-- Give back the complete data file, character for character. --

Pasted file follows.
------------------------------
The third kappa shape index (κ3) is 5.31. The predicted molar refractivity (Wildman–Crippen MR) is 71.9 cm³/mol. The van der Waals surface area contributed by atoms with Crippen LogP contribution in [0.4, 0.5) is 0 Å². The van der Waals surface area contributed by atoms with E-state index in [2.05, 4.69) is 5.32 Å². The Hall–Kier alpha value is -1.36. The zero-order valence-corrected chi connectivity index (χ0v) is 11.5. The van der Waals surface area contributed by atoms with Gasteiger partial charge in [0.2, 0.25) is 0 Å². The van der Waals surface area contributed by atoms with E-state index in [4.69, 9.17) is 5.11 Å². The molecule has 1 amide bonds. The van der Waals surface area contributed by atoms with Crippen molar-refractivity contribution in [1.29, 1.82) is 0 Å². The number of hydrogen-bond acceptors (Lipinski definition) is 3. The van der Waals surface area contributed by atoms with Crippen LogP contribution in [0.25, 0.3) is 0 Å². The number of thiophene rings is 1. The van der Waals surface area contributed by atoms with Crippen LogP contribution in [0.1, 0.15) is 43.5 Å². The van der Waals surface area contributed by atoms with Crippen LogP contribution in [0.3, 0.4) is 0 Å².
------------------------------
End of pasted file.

The third kappa shape index (κ3) is 5.31. The predicted molar refractivity (Wildman–Crippen MR) is 71.9 cm³/mol. The van der Waals surface area contributed by atoms with Crippen LogP contribution in [0.4, 0.5) is 0 Å². The van der Waals surface area contributed by atoms with E-state index in [2.05, 4.69) is 5.32 Å². The Hall–Kier alpha value is -1.36. The zero-order valence-corrected chi connectivity index (χ0v) is 11.5. The van der Waals surface area contributed by atoms with Gasteiger partial charge in [0.2, 0.25) is 0 Å². The van der Waals surface area contributed by atoms with E-state index in [4.69, 9.17) is 5.11 Å². The molecule has 1 amide bonds. The van der Waals surface area contributed by atoms with Crippen molar-refractivity contribution in [1.29, 1.82) is 0 Å². The number of hydrogen-bond acceptors (Lipinski definition) is 3. The van der Waals surface area contributed by atoms with Crippen LogP contribution in [0.25, 0.3) is 0 Å². The number of thiophene rings is 1. The van der Waals surface area contributed by atoms with Crippen LogP contribution in [0.1, 0.15) is 43.5 Å². The van der Waals surface area contributed by atoms with Crippen LogP contribution in [0.3, 0.4) is 0 Å².